Clinicians' Corner

Building Momentum for Routine Testing

HIV Screening, Standard Care logoMore than six years ago, CDC released Revised Recommendations for HIV Testing of Adults, Adolescents, and Pregnant Women in Health Care Settings, advising routine HIV screening over risk-based screening in health care settings in the United States. Earlier this year, the U.S. Preventive Services Task Force (USPSTF) released its recommendation that clinicians screen all adolescents and adults aged 15 to 65 years for HIV infection. Despite these recommendations, we know that countless opportunities to identify HIV-positive patients are still missed. We have an opportunity to capitalize on this momentum. CDC’s HIV Screening. Standard Care. (HSSC) campaign provides clinicians the necessary resources and tools they need to help promote routine HIV testing during patient visits.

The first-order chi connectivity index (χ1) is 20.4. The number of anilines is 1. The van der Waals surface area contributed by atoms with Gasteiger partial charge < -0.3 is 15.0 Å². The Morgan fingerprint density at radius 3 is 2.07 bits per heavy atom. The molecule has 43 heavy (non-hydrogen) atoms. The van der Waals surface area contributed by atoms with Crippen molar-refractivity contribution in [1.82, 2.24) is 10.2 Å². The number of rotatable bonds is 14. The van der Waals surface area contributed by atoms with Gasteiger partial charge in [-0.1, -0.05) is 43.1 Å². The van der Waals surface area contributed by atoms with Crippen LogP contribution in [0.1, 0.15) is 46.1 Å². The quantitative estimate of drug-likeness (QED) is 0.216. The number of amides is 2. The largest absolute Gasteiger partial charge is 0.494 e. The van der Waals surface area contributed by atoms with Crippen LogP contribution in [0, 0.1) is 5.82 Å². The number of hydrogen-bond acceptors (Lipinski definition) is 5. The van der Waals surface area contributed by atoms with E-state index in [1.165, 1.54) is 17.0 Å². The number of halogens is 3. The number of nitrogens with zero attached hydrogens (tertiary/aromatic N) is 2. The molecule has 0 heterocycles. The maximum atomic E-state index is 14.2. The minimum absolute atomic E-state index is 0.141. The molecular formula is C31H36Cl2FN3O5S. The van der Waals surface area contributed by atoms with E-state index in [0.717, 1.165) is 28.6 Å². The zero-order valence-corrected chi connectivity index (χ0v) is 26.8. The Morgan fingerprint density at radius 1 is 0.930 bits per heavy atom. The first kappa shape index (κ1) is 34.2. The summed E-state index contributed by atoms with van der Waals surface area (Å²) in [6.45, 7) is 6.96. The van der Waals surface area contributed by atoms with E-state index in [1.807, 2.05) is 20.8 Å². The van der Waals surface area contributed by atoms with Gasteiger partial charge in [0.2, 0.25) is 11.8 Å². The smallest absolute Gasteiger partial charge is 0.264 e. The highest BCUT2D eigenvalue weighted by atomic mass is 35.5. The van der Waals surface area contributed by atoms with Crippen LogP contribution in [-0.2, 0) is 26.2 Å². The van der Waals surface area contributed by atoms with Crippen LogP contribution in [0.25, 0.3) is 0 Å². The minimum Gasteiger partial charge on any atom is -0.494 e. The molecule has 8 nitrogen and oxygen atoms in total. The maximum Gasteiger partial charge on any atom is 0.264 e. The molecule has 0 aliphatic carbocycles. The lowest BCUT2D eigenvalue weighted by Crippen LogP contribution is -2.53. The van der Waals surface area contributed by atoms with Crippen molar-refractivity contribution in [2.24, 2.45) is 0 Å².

To address specific population disparities, a new segment of the HSSC campaign Testing and Linking African Americans and Hispanic/Latino Patients to Care (TLC) has been developed that focuses on improving HIV outcomes among African Americans and Hispanics/Latinos. This campaign segment will help make HIV screening and linkage to care the clinical standard among health care providers who care for these patients. This campaign segment was developed in collaboration with the National Medical Association, National Hispanic Medical Association, and the National Black Nurses Association.
For more information, and to obtain campaign resources for your practice, visit the HSSC and TLC websites today.

Direct from the Division of HIV/AIDS Prevention